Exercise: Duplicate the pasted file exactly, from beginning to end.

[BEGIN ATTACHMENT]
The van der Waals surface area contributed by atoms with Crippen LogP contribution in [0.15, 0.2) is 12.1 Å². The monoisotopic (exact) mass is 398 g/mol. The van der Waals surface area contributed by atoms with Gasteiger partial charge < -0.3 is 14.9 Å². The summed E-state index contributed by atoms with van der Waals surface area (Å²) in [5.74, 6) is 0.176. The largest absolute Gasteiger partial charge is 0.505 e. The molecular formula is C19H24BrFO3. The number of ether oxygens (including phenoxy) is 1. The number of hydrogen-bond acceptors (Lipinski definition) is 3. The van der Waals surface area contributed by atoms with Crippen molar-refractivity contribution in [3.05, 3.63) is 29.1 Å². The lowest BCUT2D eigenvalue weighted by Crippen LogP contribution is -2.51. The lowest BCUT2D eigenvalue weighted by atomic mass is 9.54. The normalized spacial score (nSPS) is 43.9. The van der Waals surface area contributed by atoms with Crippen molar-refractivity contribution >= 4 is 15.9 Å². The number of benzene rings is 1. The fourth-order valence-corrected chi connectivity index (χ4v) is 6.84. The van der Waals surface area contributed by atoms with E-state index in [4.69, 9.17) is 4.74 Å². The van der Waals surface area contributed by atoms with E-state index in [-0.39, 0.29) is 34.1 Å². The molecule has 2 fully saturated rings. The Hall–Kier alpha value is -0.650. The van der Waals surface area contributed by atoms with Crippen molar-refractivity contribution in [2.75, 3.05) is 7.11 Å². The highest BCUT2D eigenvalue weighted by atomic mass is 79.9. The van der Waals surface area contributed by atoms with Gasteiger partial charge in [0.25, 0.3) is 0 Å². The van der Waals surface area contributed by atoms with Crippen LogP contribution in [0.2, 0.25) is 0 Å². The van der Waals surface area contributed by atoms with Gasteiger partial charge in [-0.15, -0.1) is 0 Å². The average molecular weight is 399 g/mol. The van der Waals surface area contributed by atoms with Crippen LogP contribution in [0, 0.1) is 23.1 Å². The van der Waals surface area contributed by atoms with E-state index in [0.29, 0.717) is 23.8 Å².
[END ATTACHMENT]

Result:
The van der Waals surface area contributed by atoms with Crippen LogP contribution in [0.15, 0.2) is 12.1 Å². The monoisotopic (exact) mass is 398 g/mol. The van der Waals surface area contributed by atoms with Gasteiger partial charge < -0.3 is 14.9 Å². The summed E-state index contributed by atoms with van der Waals surface area (Å²) in [5.74, 6) is 0.176. The largest absolute Gasteiger partial charge is 0.505 e. The molecular formula is C19H24BrFO3. The number of ether oxygens (including phenoxy) is 1. The number of hydrogen-bond acceptors (Lipinski definition) is 3. The van der Waals surface area contributed by atoms with Crippen molar-refractivity contribution in [3.05, 3.63) is 29.1 Å². The lowest BCUT2D eigenvalue weighted by Crippen LogP contribution is -2.51. The lowest BCUT2D eigenvalue weighted by atomic mass is 9.54. The normalized spacial score (nSPS) is 43.9. The van der Waals surface area contributed by atoms with Crippen molar-refractivity contribution >= 4 is 15.9 Å². The number of benzene rings is 1. The fourth-order valence-corrected chi connectivity index (χ4v) is 6.84. The van der Waals surface area contributed by atoms with E-state index in [4.69, 9.17) is 4.74 Å². The van der Waals surface area contributed by atoms with E-state index in [-0.39, 0.29) is 34.1 Å². The molecule has 2 fully saturated rings. The Hall–Kier alpha value is -0.650. The van der Waals surface area contributed by atoms with Crippen molar-refractivity contribution in [2.75, 3.05) is 7.11 Å². The highest BCUT2D eigenvalue weighted by atomic mass is 79.9. The van der Waals surface area contributed by atoms with Gasteiger partial charge in [0.25, 0.3) is 0 Å². The van der Waals surface area contributed by atoms with Crippen LogP contribution in [0.2, 0.25) is 0 Å². The van der Waals surface area contributed by atoms with Gasteiger partial charge in [-0.15, -0.1) is 0 Å². The average molecular weight is 399 g/mol. The van der Waals surface area contributed by atoms with Crippen LogP contribution in [0, 0.1) is 23.1 Å². The van der Waals surface area contributed by atoms with E-state index in [0.29, 0.717) is 23.8 Å².